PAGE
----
–RUSHING OFFENSE: D. Eddie Lacy capped that extended touchdown excursion by bulling up the middle on a two-yard run to get the Packers on the scoreboard late in the first half after they spotted Denver a 17-0 lead. Lacy had a powerful 15-yard run off tackle two plays earlier. Otherwise, the woeful season for Lacy continued. He contributed only 38 yards in 11 carries, barely leading the team in rushing. Two big scrambles from Rodgers amounted to 31 yards with a long of 17. Just as Lacy was next to nonexistent with only four carries in the previous game against the San Diego Chargers, the Packers endured a disappearing act by James Starks. His 112-yard, two-touchdown performance in the win over the Chargers two weeks earlier was a distant memory as Starks managed but nine yards in five rushing attempts. The Packers finished with 90 rushing yards in 21 attempts, many of which were done in by feeble blocking.

–PASS DEFENSE: D-minus. From the first play of the game, Green Bay’s defense made previously maligned 39-year-old Peyton Manning look like the league’s only five-time MVP in his prime. Manning hit Demaryius Thomas for an 18-yard completion down the middle, the first of many big connections between the two, and a second straight atrocious performance by the Packers’ defending the pass was on. Manning didn’t come close to the 503 yards thrown by the Chargers’ Philip Rivers on Oct. 18, settling for 340. Then again, Manning didn’t have even half of the 65 pass attempts by Rivers, thanks to the lopsided nature of the game in the Broncos’ favor down the stretch. Manning went 21-of-29 throwing. Though he didn’t have a touchdown pass, Manning impacted the outcome greatly by completing 11 passes for at least 15 yards with five different receiving targets involved. The imposing Thomas manhandled the cornerback duo of Casey Hayward and rookie Damarious Randall, racking up 168 yards with eight receptions (long of 47) in 11 targets, as the Packers played most of the game without top corner Sam Shields (shoulder). Green Bay’s longstanding deficiency of not being able to cover capable tight ends also was exposed. The tandem of Virgil Green and Owen Daniels had their way over the middle, each catching three passes for a combined 105 yards. Worse yet for the Packers, they rarely sniffed Manning in the pocket with only three hits and zero sacks, ending their team-record streak of 42 regular-season games with a sack. About the only bright spot was an instinctive interception by Randall on a Manning throw to the outside for an interception in the fourth quarter for the game’s only takeaway.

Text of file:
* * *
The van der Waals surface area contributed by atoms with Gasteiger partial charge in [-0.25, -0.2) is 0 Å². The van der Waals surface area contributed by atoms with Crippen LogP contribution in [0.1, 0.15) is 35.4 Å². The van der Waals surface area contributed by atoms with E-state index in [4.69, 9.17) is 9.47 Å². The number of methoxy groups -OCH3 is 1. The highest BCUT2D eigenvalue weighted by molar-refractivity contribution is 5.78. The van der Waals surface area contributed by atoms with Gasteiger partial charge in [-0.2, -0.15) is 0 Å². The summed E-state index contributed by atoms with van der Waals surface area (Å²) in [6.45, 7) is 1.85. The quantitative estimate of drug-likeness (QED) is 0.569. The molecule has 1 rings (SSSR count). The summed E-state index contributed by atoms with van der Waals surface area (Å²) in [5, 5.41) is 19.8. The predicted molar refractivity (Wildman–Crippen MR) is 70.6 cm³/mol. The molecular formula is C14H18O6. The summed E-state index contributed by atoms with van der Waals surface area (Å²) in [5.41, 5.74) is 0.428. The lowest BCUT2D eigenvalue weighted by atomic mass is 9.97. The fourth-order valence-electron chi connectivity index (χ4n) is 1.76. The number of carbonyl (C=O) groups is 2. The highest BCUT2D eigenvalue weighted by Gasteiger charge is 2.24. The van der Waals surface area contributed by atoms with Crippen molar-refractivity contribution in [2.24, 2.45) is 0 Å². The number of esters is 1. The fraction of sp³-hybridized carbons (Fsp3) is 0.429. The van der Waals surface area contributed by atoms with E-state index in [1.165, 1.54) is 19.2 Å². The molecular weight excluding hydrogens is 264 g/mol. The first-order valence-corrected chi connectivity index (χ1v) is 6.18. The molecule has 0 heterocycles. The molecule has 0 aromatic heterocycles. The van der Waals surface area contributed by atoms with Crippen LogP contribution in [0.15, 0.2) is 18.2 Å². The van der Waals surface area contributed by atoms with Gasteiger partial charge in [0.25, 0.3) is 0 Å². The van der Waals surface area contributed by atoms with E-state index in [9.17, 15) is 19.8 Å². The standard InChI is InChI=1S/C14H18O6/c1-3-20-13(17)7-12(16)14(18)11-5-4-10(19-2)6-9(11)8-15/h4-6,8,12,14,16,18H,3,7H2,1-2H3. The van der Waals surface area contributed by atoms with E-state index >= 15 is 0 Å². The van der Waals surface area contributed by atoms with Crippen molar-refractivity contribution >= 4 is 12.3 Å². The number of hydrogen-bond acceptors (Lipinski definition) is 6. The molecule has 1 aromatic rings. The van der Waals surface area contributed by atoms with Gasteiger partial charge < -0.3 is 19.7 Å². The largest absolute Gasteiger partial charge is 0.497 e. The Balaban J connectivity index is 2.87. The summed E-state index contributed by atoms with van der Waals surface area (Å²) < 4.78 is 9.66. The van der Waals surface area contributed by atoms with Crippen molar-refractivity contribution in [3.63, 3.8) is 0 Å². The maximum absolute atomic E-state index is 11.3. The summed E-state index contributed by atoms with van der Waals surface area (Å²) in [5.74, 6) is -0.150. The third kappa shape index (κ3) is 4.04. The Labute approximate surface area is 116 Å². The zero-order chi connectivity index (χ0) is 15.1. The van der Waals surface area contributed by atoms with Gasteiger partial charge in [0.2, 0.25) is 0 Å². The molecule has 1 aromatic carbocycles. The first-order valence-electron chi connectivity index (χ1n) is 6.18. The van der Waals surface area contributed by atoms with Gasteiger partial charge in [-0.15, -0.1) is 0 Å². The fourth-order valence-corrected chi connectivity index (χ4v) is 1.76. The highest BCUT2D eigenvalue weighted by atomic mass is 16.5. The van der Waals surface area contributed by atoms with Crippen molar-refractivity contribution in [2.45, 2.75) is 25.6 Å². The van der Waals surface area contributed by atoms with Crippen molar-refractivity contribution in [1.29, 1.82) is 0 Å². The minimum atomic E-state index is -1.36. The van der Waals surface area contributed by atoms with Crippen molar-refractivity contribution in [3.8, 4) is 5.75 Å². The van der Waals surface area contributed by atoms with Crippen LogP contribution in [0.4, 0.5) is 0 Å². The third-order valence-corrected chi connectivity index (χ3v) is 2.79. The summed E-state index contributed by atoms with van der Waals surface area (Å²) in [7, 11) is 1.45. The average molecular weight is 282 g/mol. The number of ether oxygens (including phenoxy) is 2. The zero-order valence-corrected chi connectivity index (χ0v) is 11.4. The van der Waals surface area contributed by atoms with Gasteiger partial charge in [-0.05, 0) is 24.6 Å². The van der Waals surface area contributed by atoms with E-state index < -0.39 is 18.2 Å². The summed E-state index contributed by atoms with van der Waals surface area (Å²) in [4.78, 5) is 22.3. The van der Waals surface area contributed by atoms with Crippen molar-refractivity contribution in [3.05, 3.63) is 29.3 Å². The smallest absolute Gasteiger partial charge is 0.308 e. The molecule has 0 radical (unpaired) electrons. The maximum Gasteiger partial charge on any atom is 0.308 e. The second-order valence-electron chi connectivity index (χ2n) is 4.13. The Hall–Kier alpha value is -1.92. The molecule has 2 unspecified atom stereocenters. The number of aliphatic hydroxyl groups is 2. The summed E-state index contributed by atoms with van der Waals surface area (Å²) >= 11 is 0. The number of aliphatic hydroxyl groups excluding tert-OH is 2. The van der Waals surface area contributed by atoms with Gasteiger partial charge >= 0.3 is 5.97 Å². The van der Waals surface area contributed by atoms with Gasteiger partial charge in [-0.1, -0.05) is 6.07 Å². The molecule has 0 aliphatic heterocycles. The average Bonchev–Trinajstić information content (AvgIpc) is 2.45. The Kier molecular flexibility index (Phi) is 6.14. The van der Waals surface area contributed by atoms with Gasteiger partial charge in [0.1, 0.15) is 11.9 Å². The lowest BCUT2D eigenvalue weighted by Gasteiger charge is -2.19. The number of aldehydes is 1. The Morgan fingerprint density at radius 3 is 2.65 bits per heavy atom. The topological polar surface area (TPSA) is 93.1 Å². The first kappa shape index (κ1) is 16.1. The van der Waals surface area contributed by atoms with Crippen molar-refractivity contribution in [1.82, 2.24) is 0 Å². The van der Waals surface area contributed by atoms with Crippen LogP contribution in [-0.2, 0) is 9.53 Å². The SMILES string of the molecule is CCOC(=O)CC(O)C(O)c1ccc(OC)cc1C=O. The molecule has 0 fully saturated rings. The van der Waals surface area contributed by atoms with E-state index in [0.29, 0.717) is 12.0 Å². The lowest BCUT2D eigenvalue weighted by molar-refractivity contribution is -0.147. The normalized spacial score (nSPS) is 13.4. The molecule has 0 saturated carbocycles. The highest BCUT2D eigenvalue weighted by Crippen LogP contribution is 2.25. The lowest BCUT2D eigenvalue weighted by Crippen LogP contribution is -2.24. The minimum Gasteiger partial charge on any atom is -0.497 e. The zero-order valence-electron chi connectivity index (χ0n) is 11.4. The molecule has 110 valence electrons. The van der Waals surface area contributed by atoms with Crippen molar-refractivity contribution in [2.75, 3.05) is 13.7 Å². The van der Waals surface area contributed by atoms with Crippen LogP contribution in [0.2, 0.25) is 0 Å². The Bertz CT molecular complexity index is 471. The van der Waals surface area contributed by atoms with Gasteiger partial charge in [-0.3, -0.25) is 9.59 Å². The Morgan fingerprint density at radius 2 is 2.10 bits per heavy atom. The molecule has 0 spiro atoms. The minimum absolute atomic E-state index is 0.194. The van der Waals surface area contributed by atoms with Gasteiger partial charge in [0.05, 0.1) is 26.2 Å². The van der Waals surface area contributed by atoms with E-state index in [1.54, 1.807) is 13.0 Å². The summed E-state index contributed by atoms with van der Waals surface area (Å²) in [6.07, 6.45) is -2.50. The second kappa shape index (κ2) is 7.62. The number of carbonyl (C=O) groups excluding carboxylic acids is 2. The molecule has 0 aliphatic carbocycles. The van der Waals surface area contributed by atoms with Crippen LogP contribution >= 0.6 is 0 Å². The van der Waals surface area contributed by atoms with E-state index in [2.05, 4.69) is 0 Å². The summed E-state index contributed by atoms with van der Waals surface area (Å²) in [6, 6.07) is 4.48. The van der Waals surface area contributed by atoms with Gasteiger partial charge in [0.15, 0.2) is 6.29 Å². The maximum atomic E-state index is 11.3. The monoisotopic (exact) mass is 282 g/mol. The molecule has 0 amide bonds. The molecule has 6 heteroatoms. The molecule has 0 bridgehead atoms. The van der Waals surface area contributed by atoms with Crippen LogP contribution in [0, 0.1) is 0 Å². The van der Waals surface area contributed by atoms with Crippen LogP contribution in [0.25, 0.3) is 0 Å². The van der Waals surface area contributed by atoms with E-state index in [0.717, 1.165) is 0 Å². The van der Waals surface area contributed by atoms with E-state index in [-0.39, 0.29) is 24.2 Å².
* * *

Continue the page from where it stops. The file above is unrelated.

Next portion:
–RUN DEFENSE: D. It’s been feast or famine this season with Green Bay’s run defense. The ugly came to the forefront Sunday. Alignment errors and missed tackles factored into the Broncos’ domination on the ground. They had five runs of at least 15 yards and piled up a season-high 160 rushing yards, averaging 4.7 yards with 34 attempts. Denver’s 30th-ranked rushing offense almost had its season average of 85 yards by halftime with 83. The assertive and elusive pairing of Ronnie Hillman and Pro Bowl player C.J. Anderson off the bench had Green Bay’s defenders chasing and lunging for air on arm tackles more often than not. The brief departure of star linebacker Clay Matthews to an ankle injury in the third quarter opened the door wide open for the Broncos to send Anderson up the middle on a third-and-2 call, catching replacement Joe Thomas out of position as Anderson broke free for a 28-yard touchdown to put the Broncos ahead 24-10. Anderson averaged 7.2 yards, running for 101 yards in just 14 carries. Hillman set the tone early with big runs to the outside, finishing with 60 yards and two touchdowns in 19 carries.